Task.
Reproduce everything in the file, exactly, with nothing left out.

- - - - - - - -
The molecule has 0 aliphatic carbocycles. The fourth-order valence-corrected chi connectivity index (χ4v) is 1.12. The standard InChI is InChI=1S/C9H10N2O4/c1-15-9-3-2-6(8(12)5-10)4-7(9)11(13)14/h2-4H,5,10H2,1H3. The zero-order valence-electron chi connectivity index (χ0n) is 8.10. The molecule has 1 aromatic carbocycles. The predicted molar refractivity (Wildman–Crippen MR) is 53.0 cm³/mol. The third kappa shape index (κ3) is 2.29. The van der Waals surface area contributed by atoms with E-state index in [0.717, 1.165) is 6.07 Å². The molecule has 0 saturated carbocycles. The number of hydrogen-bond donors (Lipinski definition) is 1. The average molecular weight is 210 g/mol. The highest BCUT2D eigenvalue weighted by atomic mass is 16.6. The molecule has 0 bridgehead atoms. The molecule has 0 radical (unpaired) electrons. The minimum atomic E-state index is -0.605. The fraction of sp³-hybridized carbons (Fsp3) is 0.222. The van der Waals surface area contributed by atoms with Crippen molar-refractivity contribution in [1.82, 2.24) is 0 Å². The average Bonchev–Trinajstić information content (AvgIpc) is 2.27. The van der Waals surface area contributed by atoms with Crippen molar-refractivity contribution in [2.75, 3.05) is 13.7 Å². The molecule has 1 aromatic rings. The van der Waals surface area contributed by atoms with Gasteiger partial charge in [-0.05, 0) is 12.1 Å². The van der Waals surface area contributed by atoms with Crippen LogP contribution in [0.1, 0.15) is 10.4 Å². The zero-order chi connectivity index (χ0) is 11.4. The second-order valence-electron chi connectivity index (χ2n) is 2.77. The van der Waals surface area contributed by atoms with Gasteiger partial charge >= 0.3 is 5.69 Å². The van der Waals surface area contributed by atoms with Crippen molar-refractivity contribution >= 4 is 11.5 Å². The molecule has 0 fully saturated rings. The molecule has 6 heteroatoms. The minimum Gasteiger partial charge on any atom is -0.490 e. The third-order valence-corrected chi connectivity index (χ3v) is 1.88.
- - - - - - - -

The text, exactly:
The molecule has 0 aliphatic carbocycles. The fourth-order valence-corrected chi connectivity index (χ4v) is 1.12. The standard InChI is InChI=1S/C9H10N2O4/c1-15-9-3-2-6(8(12)5-10)4-7(9)11(13)14/h2-4H,5,10H2,1H3. The zero-order valence-electron chi connectivity index (χ0n) is 8.10. The molecule has 1 aromatic carbocycles. The predicted molar refractivity (Wildman–Crippen MR) is 53.0 cm³/mol. The third kappa shape index (κ3) is 2.29. The van der Waals surface area contributed by atoms with E-state index in [0.717, 1.165) is 6.07 Å². The molecule has 0 saturated carbocycles. The number of hydrogen-bond donors (Lipinski definition) is 1. The average molecular weight is 210 g/mol. The highest BCUT2D eigenvalue weighted by atomic mass is 16.6. The molecule has 0 bridgehead atoms. The molecule has 0 radical (unpaired) electrons. The minimum atomic E-state index is -0.605. The fraction of sp³-hybridized carbons (Fsp3) is 0.222. The van der Waals surface area contributed by atoms with Crippen molar-refractivity contribution in [1.82, 2.24) is 0 Å². The average Bonchev–Trinajstić information content (AvgIpc) is 2.27. The van der Waals surface area contributed by atoms with Crippen molar-refractivity contribution in [2.75, 3.05) is 13.7 Å². The molecule has 1 aromatic rings. The van der Waals surface area contributed by atoms with Gasteiger partial charge in [-0.05, 0) is 12.1 Å². The van der Waals surface area contributed by atoms with Crippen LogP contribution in [0.1, 0.15) is 10.4 Å². The zero-order chi connectivity index (χ0) is 11.4. The second-order valence-electron chi connectivity index (χ2n) is 2.77. The van der Waals surface area contributed by atoms with Gasteiger partial charge >= 0.3 is 5.69 Å². The van der Waals surface area contributed by atoms with Crippen molar-refractivity contribution >= 4 is 11.5 Å². The molecule has 0 fully saturated rings. The molecule has 6 heteroatoms. The minimum Gasteiger partial charge on any atom is -0.490 e. The third-order valence-corrected chi connectivity index (χ3v) is 1.88.